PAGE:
Please listen to more of this interview with Peggy Bradshaw at the bottom of this page.

Have you ever wondered who came up with the idea of having the white lines painted on the sides of highways to determine where the concrete ends and the shoulder begins?  Or who started the concept of a public library that’s in most every small town?  These are just two of the many items the Manitoba Women’s Institute (MWI) lobbied for quite a number of years ago.

In 1910 the Institute movement was adopted and developed in Manitoba to help women adapt to the rugged life in the settlement of rural communities.  Back in 1910, 111 years ago, new ground was being broken and families travelled from other parts of Canada and from overseas to settle in Manitoba’s budding communities.

‘In the early days, fostering of the Women’s Institute movement in Manitoba was assigned by the Department of Agriculture and Immigration to the Manitoba Agricultural College. With the encouragement of agricultural extension staff, branches sprang up throughout the province,’ states the MWI website. 

‘The purpose of the first Institute was to raise the standard of homemaking. In the early minutes the following words were recorded: “A nation cannot rise above the level of its homes; therefore, we women must work and study together to raise our homes to the highest possible level.”’

The MWI was a local support for women, where they could learn from each other and provide emotional support to growing families and home makers.  The movement grew to where they could advocate for community needs and new ways to improve living conditions in rural communities.

Today’s lobbying efforts include food security, mental health services, even improvements in cell phone service.

Over the years the MWI has supported many initiatives around the world, each year championing a specific fundraising initiative.

It was 3 years ago when Binscarth resident and Manitoba’s MWI Western Region representative, Peggy Bradshaw, posed the question for the MWI to support a provincial incentive, a local project.  Bradshaw is a member of the MWI-Silverton Chapter, and her fellow members welcomed the idea.

The incentive was embraced by the provincial committee and the first ‘Made in Manitoba’ Project began, with awareness and fundraising directed at their first project, A Port in a Storm, a housing project where folks from rural and northern communities could go to stay while getting medical treatment in Winnipeg. 

The second year’s project was to support The Brandon Bear Clan. Bradshaw says the support was astounding with bags and boxes of items donated and then delivered to the Brandon organization.

She’s hoping this year’s incentive will be as successful as last year’s project with the focus on the local ‘safe houses’, provincial shelters that are under the umbrella of the Manitoba Association of Women’s Shelters.

Bradshaw shares the MWI’s vision statement, ‘MWI strengthens women, families, and communities’ and this was a very fitting project, “especially since what we’ve seen with the pandemic and the isolation that women have been in and it seemed that there is more domestic abuse, more difficulties rising,” she says.

“The shelters across Manitoba are also finding it hard to administer their programs, money is less to work with and yet there was a larger need.”

“It doesn’t have to be one shelter,” she adds. “It could be the one in their area.  That’s why we broadened it and that’s also why we decided to reach out to the communities and ask communities to help us help others.”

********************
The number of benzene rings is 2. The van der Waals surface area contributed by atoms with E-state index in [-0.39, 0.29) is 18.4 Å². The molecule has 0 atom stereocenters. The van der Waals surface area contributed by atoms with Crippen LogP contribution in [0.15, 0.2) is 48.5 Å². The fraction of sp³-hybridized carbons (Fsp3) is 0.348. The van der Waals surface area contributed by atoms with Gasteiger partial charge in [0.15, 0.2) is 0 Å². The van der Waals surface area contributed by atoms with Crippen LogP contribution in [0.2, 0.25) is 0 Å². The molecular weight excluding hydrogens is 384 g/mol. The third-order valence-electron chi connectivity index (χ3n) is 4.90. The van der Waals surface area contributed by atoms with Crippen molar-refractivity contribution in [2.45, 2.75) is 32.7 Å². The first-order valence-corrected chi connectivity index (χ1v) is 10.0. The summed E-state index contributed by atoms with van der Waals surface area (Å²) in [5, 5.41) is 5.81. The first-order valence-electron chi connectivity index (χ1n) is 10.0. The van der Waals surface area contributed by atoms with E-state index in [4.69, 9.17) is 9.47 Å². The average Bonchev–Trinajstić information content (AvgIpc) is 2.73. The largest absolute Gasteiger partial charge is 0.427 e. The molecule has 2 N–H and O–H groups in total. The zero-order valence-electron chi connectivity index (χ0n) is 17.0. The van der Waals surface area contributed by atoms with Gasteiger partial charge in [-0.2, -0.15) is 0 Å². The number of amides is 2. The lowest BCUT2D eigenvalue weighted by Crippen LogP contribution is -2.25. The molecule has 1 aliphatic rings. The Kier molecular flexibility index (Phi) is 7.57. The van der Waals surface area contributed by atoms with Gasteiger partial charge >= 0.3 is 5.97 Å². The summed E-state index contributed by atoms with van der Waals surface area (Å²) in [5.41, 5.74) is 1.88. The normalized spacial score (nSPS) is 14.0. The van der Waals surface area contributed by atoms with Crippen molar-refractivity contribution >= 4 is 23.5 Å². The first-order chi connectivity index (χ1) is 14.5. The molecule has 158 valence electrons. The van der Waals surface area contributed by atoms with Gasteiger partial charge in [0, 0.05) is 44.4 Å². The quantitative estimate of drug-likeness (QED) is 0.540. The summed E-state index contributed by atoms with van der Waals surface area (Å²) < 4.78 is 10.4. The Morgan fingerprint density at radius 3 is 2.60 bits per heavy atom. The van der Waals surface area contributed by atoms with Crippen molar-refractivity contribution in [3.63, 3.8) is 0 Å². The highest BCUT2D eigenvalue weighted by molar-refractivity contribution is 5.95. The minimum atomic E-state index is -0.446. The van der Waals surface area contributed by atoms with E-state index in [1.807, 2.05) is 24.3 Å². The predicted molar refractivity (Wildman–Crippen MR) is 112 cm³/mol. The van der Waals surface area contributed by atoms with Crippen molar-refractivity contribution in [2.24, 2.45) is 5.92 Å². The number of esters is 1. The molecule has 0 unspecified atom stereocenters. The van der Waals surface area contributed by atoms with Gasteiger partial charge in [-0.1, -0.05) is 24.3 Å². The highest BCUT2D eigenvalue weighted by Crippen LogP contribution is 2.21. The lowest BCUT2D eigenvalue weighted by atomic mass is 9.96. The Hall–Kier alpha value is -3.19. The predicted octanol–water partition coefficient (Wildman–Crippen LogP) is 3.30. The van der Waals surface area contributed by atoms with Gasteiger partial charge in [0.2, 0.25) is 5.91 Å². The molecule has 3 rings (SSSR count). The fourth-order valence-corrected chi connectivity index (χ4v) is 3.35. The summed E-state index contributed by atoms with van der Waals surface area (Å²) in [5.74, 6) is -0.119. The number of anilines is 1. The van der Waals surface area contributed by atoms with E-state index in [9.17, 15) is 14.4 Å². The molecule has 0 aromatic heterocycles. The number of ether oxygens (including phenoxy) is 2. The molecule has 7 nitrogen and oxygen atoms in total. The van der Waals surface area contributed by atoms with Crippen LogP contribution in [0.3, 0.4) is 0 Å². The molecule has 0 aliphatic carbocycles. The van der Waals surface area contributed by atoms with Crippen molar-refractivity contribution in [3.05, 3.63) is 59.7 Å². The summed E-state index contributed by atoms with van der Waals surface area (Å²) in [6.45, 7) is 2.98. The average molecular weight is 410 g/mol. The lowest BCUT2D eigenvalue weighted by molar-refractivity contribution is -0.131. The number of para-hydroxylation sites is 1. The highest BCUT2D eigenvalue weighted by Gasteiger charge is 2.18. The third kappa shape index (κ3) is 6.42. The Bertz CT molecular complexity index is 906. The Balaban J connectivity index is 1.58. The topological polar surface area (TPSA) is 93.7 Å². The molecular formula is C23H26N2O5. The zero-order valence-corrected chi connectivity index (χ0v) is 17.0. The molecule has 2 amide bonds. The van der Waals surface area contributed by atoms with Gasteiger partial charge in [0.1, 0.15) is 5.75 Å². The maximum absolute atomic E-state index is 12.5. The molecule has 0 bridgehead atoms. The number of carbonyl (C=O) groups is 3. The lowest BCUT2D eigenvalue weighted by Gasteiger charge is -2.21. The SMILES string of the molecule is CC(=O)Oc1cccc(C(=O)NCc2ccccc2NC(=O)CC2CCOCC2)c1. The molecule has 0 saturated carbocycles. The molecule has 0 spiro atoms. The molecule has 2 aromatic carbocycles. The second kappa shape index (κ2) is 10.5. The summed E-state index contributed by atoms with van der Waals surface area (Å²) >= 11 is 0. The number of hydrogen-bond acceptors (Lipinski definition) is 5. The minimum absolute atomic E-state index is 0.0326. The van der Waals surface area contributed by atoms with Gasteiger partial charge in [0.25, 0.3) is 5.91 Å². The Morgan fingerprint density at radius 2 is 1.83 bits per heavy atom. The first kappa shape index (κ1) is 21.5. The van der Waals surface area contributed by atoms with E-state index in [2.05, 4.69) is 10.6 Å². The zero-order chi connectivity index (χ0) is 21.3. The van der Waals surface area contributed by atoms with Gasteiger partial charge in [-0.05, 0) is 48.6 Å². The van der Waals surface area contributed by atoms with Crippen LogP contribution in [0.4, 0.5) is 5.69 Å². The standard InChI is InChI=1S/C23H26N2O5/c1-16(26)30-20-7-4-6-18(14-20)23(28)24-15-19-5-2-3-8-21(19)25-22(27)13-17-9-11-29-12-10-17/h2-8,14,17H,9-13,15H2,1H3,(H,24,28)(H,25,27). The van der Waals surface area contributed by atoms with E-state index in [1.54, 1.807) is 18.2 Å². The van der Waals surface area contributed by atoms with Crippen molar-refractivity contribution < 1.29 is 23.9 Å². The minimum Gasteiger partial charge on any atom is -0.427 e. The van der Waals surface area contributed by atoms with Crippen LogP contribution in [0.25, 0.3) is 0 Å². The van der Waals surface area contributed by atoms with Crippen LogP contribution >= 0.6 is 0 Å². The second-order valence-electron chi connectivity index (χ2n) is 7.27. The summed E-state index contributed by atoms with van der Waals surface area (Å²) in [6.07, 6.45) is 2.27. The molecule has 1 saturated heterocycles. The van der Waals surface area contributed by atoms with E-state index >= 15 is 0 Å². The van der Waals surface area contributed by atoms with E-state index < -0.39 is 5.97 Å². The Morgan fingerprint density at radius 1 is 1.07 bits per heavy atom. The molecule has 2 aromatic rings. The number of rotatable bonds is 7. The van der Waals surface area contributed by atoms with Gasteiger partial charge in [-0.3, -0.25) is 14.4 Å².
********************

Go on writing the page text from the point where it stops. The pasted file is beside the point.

Safe houses are often unknown in many communities due to safety precautions for their clients.  But the needs can be many.  Women and their children may have to leave their homes at a moment’s notice with very few essentials with them.  Local shelters welcome hygiene kits, clothing items, or cash donations to purchase necessary items or put towards the counselling programs.  Bradshaw encourages folks to contact their local shelter and ask if there are any specific items that they need.

When looking at the many needs in any community, Bradshaw shares how the Manitoba Women Institute has been a strong support over so many years and in so many different ways.

In looking ahead, she says the ‘Made in Manitoba’ project is definitely growing.

“I don’t know where the next year will go but it is a growing thing.”

“Really, a little-known organization that’s been around for a long time is stepping up and the communities are stepping up with them, and that’s what makes it great, because we have been through an awful time in these last 2 years.”

“It’s been a terrible time and just to have some good news that’s giving hope,” she shares.  “But we’re not giving up.  We’re not going to say, ‘Oh we can’t do this because we’re in a pandemic.’

“No, that’s the time when you find what people are really made of and that’s the proof in the pudding for sure!”

The Manitoba Women’s Institute will be continuing the fund-raising and awareness campaign for women’s safe houses and shelters throughout the months of November and December.

Manitoba Women’s Institute is a member of the Associated Country Women of the World (ACWW) with a membership of 9 Million women in 72 countries; ACWW has consultative status at the United Nations, with members serving on such UN bodies as the World Health Organization, Food and Agricultural Organizations, UNESCO and UNICEF.   Manitoba Women’s Institute is also a proud member of the Federated Women’s Institute of Canada (FWIC/WI Canada).

Visit for more on the MWI.  Please contact them for ways to reach out and contribute to the local shelters in your area.